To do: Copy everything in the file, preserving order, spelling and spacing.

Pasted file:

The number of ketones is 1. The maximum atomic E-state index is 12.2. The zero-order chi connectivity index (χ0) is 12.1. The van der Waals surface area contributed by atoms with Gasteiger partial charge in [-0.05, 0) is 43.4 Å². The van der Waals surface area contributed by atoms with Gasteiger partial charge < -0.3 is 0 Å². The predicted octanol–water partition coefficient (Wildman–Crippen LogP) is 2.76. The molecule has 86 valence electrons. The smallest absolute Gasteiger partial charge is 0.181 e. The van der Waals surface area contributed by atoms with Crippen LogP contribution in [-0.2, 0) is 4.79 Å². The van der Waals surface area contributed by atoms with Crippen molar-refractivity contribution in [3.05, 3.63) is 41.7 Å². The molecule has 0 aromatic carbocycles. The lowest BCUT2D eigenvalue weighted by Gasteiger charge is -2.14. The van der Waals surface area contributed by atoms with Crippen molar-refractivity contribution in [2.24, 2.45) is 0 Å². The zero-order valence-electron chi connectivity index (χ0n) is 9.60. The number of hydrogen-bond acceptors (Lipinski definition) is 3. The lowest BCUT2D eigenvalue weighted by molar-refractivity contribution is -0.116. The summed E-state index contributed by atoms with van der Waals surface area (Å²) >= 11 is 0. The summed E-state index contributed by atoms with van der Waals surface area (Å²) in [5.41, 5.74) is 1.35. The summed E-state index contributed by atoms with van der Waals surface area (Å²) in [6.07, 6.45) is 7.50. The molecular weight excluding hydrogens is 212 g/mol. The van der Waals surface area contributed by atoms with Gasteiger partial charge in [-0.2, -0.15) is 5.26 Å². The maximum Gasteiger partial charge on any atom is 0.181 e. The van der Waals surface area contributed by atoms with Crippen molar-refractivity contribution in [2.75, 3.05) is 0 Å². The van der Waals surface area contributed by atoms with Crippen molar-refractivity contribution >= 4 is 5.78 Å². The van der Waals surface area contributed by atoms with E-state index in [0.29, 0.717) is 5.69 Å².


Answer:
The number of ketones is 1. The maximum atomic E-state index is 12.2. The zero-order chi connectivity index (χ0) is 12.1. The van der Waals surface area contributed by atoms with Gasteiger partial charge in [-0.05, 0) is 43.4 Å². The van der Waals surface area contributed by atoms with Gasteiger partial charge < -0.3 is 0 Å². The predicted octanol–water partition coefficient (Wildman–Crippen LogP) is 2.76. The molecule has 86 valence electrons. The smallest absolute Gasteiger partial charge is 0.181 e. The van der Waals surface area contributed by atoms with Crippen LogP contribution in [-0.2, 0) is 4.79 Å². The van der Waals surface area contributed by atoms with Crippen molar-refractivity contribution in [3.05, 3.63) is 41.7 Å². The molecule has 0 aromatic carbocycles. The lowest BCUT2D eigenvalue weighted by Gasteiger charge is -2.14. The van der Waals surface area contributed by atoms with Crippen molar-refractivity contribution in [2.24, 2.45) is 0 Å². The zero-order valence-electron chi connectivity index (χ0n) is 9.60. The number of hydrogen-bond acceptors (Lipinski definition) is 3. The lowest BCUT2D eigenvalue weighted by molar-refractivity contribution is -0.116. The summed E-state index contributed by atoms with van der Waals surface area (Å²) >= 11 is 0. The summed E-state index contributed by atoms with van der Waals surface area (Å²) in [5.41, 5.74) is 1.35. The summed E-state index contributed by atoms with van der Waals surface area (Å²) in [6.07, 6.45) is 7.50. The molecular weight excluding hydrogens is 212 g/mol. The van der Waals surface area contributed by atoms with Gasteiger partial charge in [-0.2, -0.15) is 5.26 Å². The maximum Gasteiger partial charge on any atom is 0.181 e. The van der Waals surface area contributed by atoms with Crippen molar-refractivity contribution in [2.75, 3.05) is 0 Å². The van der Waals surface area contributed by atoms with Crippen molar-refractivity contribution >= 4 is 5.78 Å². The van der Waals surface area contributed by atoms with E-state index in [0.29, 0.717) is 5.69 Å².